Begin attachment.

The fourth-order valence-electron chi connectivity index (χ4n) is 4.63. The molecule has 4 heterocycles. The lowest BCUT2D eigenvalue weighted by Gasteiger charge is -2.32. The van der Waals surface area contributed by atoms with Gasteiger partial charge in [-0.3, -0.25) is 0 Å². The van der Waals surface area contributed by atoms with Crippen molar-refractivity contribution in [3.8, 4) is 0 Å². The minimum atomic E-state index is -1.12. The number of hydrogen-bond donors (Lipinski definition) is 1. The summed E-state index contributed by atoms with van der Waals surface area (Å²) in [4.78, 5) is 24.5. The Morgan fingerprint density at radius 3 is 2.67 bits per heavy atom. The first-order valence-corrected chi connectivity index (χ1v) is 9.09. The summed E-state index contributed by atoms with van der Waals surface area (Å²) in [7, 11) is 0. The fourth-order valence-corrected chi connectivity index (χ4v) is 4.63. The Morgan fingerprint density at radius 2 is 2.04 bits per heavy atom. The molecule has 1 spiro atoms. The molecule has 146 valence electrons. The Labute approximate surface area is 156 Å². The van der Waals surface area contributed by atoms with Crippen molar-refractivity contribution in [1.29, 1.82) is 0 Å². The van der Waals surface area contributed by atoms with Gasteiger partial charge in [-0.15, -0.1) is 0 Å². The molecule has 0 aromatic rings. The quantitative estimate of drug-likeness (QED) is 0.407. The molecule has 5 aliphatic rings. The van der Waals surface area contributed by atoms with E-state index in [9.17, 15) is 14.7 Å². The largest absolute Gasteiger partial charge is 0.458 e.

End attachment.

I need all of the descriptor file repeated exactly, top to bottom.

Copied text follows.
The fourth-order valence-electron chi connectivity index (χ4n) is 4.63. The molecule has 4 heterocycles. The lowest BCUT2D eigenvalue weighted by Gasteiger charge is -2.32. The van der Waals surface area contributed by atoms with Gasteiger partial charge in [-0.3, -0.25) is 0 Å². The van der Waals surface area contributed by atoms with Crippen molar-refractivity contribution in [3.8, 4) is 0 Å². The minimum atomic E-state index is -1.12. The number of hydrogen-bond donors (Lipinski definition) is 1. The summed E-state index contributed by atoms with van der Waals surface area (Å²) in [4.78, 5) is 24.5. The Morgan fingerprint density at radius 3 is 2.67 bits per heavy atom. The first-order valence-corrected chi connectivity index (χ1v) is 9.09. The summed E-state index contributed by atoms with van der Waals surface area (Å²) in [7, 11) is 0. The fourth-order valence-corrected chi connectivity index (χ4v) is 4.63. The Morgan fingerprint density at radius 2 is 2.04 bits per heavy atom. The molecule has 1 spiro atoms. The molecule has 146 valence electrons. The Labute approximate surface area is 156 Å². The van der Waals surface area contributed by atoms with Crippen molar-refractivity contribution in [1.29, 1.82) is 0 Å². The van der Waals surface area contributed by atoms with Gasteiger partial charge in [-0.15, -0.1) is 0 Å². The molecule has 0 aromatic rings. The quantitative estimate of drug-likeness (QED) is 0.407. The molecule has 5 aliphatic rings. The van der Waals surface area contributed by atoms with E-state index in [9.17, 15) is 14.7 Å². The largest absolute Gasteiger partial charge is 0.458 e.